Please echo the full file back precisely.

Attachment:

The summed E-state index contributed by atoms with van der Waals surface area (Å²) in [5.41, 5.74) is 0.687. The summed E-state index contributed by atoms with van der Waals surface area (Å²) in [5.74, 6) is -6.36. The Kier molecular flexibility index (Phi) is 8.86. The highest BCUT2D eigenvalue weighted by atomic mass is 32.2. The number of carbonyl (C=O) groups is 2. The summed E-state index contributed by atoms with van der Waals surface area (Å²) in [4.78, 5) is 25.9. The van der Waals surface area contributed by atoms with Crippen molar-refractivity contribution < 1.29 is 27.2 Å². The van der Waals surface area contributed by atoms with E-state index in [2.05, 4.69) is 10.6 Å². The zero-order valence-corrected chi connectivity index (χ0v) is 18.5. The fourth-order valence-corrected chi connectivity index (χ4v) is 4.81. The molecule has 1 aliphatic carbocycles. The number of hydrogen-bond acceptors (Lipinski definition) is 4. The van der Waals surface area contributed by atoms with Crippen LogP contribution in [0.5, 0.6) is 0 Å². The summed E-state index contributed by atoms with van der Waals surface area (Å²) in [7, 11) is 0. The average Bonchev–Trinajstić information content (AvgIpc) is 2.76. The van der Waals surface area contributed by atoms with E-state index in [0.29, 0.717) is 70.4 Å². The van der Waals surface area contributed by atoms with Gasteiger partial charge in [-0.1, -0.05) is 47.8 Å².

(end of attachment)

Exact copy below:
The summed E-state index contributed by atoms with van der Waals surface area (Å²) in [5.41, 5.74) is 0.687. The summed E-state index contributed by atoms with van der Waals surface area (Å²) in [5.74, 6) is -6.36. The Kier molecular flexibility index (Phi) is 8.86. The highest BCUT2D eigenvalue weighted by atomic mass is 32.2. The number of carbonyl (C=O) groups is 2. The summed E-state index contributed by atoms with van der Waals surface area (Å²) in [4.78, 5) is 25.9. The van der Waals surface area contributed by atoms with Crippen molar-refractivity contribution < 1.29 is 27.2 Å². The van der Waals surface area contributed by atoms with E-state index in [2.05, 4.69) is 10.6 Å². The zero-order valence-corrected chi connectivity index (χ0v) is 18.5. The fourth-order valence-corrected chi connectivity index (χ4v) is 4.81. The molecule has 1 aliphatic carbocycles. The number of hydrogen-bond acceptors (Lipinski definition) is 4. The van der Waals surface area contributed by atoms with Crippen LogP contribution in [0.5, 0.6) is 0 Å². The summed E-state index contributed by atoms with van der Waals surface area (Å²) in [7, 11) is 0. The average Bonchev–Trinajstić information content (AvgIpc) is 2.76. The van der Waals surface area contributed by atoms with E-state index in [0.29, 0.717) is 70.4 Å². The van der Waals surface area contributed by atoms with Gasteiger partial charge in [-0.1, -0.05) is 47.8 Å².